[-] 0 points by metapolitik (1110) 10 years ago

People talk a lot about "Freedom"...

But freedom to do what exactly?

Own stuff?

For really poor people, "economic freedom" is meaningless. For them, it's just freedom to starve.

For all you right-wingers, tea-partiers and libertarians out there who whine constantly about taxes and "punishing job-creators" (yeah right), be thankful that the government is keeping the poor well enough fed that they don't decide to storm your gated communities.

To all of you protesters that consider yourselves "Anarchists", please remember: Big Business LOVES anarchy because it means that there are no safeguards in-place to keep corporations and banks from riding roughshod over everyone else.

Governments proper role is to protect the people and to regulate economic interests. Not protect economic interests and regulate the people - which is what's now happening.

So No...

No, The only way for 'Anarchy' to work is to also do away with banks, corporations and all forms of currency. While such an idealized state might actually be stable and sustainable, I don't see how we could realistically get from here to there.



[-] 0 points by REALamerican (241) 10 years ago

in a word...... fuck no.

[-] 0 points by GOP99PERCENY (6) 10 years ago

You know the occupy movement is either extremley hypocritcal, or about the most motley group of people looking for ahandout and say they are al for the smae thing. If you don't know many conservatives are all for smaller government but many of yall disagree with them because i mean they are afterall conservatives, but then you go and support anarchy? but want more regulation and bigger government at the same time? what is that? I which one do yall wnt Anarchy or Bigger government?

[-] 0 points by jjuussttmmee (607) 10 years ago

what is the difference between mob rule and direct democracy?

[-] 2 points by ImaDreamer (82) 10 years ago

Without requiring people to understand the pros and cons about they are voting on, there is no difference. An "informed democracy" is a form of direct democracy where people are required to demonstrate they understand the issues before they can vote, with the answers on the voting form if necessary. The intent is to prevent mob rule while at the same time making it possible for everyone to have an equal say in the laws which govern them.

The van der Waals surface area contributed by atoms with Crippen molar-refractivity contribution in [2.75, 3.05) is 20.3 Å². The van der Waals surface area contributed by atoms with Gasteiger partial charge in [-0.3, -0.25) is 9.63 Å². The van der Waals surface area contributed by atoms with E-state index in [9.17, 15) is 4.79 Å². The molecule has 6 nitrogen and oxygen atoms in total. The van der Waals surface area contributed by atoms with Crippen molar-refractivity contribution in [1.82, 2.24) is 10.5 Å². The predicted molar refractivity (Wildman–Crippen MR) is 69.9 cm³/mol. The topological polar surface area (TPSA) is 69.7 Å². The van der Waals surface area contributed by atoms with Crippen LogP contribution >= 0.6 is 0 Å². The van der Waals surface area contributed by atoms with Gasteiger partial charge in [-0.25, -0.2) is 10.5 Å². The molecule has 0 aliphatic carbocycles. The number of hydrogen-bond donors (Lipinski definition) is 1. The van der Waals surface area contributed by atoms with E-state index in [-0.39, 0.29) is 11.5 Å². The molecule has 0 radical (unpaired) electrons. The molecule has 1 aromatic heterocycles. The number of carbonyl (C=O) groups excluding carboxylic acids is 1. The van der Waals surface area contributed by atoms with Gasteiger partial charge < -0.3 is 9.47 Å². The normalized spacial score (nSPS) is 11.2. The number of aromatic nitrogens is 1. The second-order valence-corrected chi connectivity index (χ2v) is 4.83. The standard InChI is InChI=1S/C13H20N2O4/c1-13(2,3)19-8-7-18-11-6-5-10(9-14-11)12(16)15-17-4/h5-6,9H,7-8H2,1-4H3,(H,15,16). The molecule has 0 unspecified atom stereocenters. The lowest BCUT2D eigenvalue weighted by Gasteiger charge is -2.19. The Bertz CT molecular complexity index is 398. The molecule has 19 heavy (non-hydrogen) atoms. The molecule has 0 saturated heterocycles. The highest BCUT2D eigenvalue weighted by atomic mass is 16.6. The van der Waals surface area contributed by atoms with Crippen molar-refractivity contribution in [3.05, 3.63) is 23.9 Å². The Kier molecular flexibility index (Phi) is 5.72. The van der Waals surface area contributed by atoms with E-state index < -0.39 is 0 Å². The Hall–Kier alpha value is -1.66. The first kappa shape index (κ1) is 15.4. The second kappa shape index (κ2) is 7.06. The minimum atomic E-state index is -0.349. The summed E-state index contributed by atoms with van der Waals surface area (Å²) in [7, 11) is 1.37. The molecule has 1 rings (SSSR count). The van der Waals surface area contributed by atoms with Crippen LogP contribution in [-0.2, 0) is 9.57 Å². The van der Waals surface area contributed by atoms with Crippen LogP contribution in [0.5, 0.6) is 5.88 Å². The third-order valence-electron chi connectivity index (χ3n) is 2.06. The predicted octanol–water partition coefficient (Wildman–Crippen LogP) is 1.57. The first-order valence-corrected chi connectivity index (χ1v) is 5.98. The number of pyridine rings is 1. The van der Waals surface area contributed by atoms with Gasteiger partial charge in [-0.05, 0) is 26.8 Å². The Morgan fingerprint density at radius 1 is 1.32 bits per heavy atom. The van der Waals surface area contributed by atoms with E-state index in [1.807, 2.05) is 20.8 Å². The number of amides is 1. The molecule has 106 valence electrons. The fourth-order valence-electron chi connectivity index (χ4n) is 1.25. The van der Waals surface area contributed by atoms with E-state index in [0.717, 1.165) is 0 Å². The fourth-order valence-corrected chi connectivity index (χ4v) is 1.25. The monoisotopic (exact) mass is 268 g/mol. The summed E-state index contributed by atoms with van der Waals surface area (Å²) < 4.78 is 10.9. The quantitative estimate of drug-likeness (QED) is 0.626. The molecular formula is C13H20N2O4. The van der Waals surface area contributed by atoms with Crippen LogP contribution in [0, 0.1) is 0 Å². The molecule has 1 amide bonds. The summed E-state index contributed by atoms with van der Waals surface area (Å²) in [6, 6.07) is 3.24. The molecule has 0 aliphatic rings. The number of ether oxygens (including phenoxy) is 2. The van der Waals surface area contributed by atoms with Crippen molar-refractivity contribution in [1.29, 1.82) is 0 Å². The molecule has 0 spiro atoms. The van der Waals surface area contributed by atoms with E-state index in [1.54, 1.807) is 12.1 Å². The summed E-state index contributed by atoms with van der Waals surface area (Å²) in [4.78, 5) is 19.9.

[-] 0 points by jjuussttmmee (607) 10 years ago

how to prevent mob rule? please explain how popular vote is different than mob rule? only informed voters should be allowed to vote but how to keep that fair? lets not educate this class of people so they can not vote.

[-] 0 points by wbhyatt (73) 10 years ago

Anarchism is a legitimate left wing movement made up of Socialists who believe that there should be no government. It is Anti-capitalist and supports the nation of voluntary organization along democratic, non-hierarchical lines. It defines freedom and equality. If you think Anarchy is total chaos of "Freedom to do anything you want" than you do not know what it is as a social phenomenon.

[-] 2 points by ImaDreamer (82) 10 years ago

I did a google search to find a definition for anarchy, and here is what came up.

an·ar·chy/ˈanərkē/ Noun:

  1. A state of disorder due to absence or nonrecognition of authority.
  2. Absence of government and absolute freedom of the individual, regarded as a political ideal.

What you describe above is NOT anarchy.

[-] 1 points by wbhyatt (73) 10 years ago

you realize that the dictionary definition doesn't describe it as a POLITICAL PHENOMENON. i'm tired of people who aren't anarchists labeling anarchism when they don't know what it is. And the second definition is EXACTLY what i just described. n00000b

[-] 1 points by ImaDreamer (82) 10 years ago

The second definition leads to the first. The problem with people who call themselves anarchists while at the same time insisting people will follow rules is that they are not anarchists. Absolute freedom means screw the rules -- and that leads straight to chaos and disorder.

[-] 1 points by wbhyatt (73) 10 years ago

not if you respect the rights of others. then, Anarchism means something totally different than what you described. don't blame the system, blame the people who operate within the boundaries of the system